LANSING, Mich. (WLNS) — Michigan State University trustees voted on changes to the on-campus gun policy Friday morning.
The ordinance passed 5-2. Vice Chair Dan Kelly and Chair Rema Vassar were the only trustees to vote against the changes.
In a change to the university’s ordinance “to provide clarity to the university’s prohibition of the possession and use of firearms on property governed by the Board of Trustees,” the trustees updated the ordinance’s language to apply to any person present at the university property, according to the executive action summary.
A release from MSU says:
Under the university’s current ordinance, established in 1964, no person, with the exception of law enforcement, may carry a concealed firearm in buildings owned or governed by the university. MSU also does not allow the open carry of a firearm. Additionally, under existing student and employee policies, students, faculty and staff may not possess a firearm on campus even with a valid permit.
The board’s amendment fortifies existing gun-safety measures by allowing only certified law enforcement officers and those with an approved educational or research purpose to possess a firearm on university grounds. The ordinance revisions add an exception for individuals fully qualified to carry a concealed weapon, under Michigan law, while they are operating a motor vehicle on a road owned by the university, so long as they remain in their vehicle.”Dan Olsen, MSU deputy spokesperson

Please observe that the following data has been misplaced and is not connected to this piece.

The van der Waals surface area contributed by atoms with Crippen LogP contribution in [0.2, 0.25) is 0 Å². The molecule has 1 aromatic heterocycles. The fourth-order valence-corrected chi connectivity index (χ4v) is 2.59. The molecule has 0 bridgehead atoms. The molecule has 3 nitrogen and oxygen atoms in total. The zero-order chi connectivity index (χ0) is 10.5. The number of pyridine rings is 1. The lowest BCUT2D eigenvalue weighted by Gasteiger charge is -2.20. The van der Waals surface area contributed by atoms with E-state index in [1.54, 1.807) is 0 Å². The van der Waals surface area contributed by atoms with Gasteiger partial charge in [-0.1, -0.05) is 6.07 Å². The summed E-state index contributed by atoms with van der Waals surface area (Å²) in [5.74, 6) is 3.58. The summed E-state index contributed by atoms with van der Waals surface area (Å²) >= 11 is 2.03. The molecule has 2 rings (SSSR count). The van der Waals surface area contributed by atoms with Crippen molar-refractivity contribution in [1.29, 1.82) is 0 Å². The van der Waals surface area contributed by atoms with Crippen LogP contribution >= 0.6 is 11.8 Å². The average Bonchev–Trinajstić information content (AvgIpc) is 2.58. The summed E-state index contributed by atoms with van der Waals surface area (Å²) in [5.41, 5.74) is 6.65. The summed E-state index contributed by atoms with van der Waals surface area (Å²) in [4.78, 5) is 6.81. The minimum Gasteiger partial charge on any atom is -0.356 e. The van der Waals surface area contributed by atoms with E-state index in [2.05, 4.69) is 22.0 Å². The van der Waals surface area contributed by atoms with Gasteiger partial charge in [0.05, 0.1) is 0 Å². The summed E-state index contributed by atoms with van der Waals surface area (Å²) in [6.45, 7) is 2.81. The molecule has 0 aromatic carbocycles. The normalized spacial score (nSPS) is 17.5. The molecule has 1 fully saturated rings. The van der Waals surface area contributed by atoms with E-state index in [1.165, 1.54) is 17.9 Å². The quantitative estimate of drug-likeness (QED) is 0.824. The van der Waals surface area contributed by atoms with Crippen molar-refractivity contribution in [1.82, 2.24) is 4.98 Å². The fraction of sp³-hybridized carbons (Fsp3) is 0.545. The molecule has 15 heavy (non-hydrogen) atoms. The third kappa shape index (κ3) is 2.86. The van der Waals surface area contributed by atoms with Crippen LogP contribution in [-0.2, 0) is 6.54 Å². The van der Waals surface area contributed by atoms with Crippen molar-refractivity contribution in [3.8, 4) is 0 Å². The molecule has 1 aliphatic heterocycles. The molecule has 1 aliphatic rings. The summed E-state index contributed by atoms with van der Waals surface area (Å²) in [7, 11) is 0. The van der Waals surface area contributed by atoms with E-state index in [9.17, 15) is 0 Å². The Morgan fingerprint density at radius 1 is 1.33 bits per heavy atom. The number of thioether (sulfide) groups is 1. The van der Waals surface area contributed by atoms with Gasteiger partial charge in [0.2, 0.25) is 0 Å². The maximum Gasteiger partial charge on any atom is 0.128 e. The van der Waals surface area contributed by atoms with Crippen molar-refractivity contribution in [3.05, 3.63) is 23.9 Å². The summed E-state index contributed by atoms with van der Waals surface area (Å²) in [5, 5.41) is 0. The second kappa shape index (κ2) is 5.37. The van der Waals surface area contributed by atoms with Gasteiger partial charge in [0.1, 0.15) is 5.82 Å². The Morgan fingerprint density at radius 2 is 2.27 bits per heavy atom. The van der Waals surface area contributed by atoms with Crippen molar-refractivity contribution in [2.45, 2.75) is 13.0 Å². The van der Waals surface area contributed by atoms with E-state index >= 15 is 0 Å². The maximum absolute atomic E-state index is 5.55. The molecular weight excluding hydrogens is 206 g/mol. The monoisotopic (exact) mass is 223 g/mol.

“The School Board needs to make more progress and they need to listen to us as students because we know what’s best for us. We are adults, despite them seeing us as students,” Hailey Kenward of Spartans Against Gun Violence told 6 News Thursday.
Kenward shares her frustration with the pace of university security policy changes in the aftermath of February’s campus shooting.
On top of classes, the public relations major is helping support the group Spartans Against Gun Violence, which she co-founded.
While progress has been made at the state Capitol, she says more can be done at the university.
Those changes could be when the MSU Board of Trustees meets for the first time in the new academic year.
On the table is tightening up the on-campus weapons policy, which currently differs from Michigan gun laws.
The amendment to the ordinance would clarify that firearms are prohibited on campus, with some exceptions allowed by MSU officials, like police and people with valid state certification who drive through campus.
Not seeing more changes to the policy right now is disappointing to Kenward and fellow activist Joseph Kesto.
Kesto says demanding policy change should not fall on students, and says recent upgrades to campus security like expanding classroom door locks should have come sooner.
“It’s been years since things have happened. I think there were shootings before Columbine, changes should have been made way back then, not right now,” Kesto said.
6 News did reach out to trustee members for their thoughts on the amendment but did not hear back yet.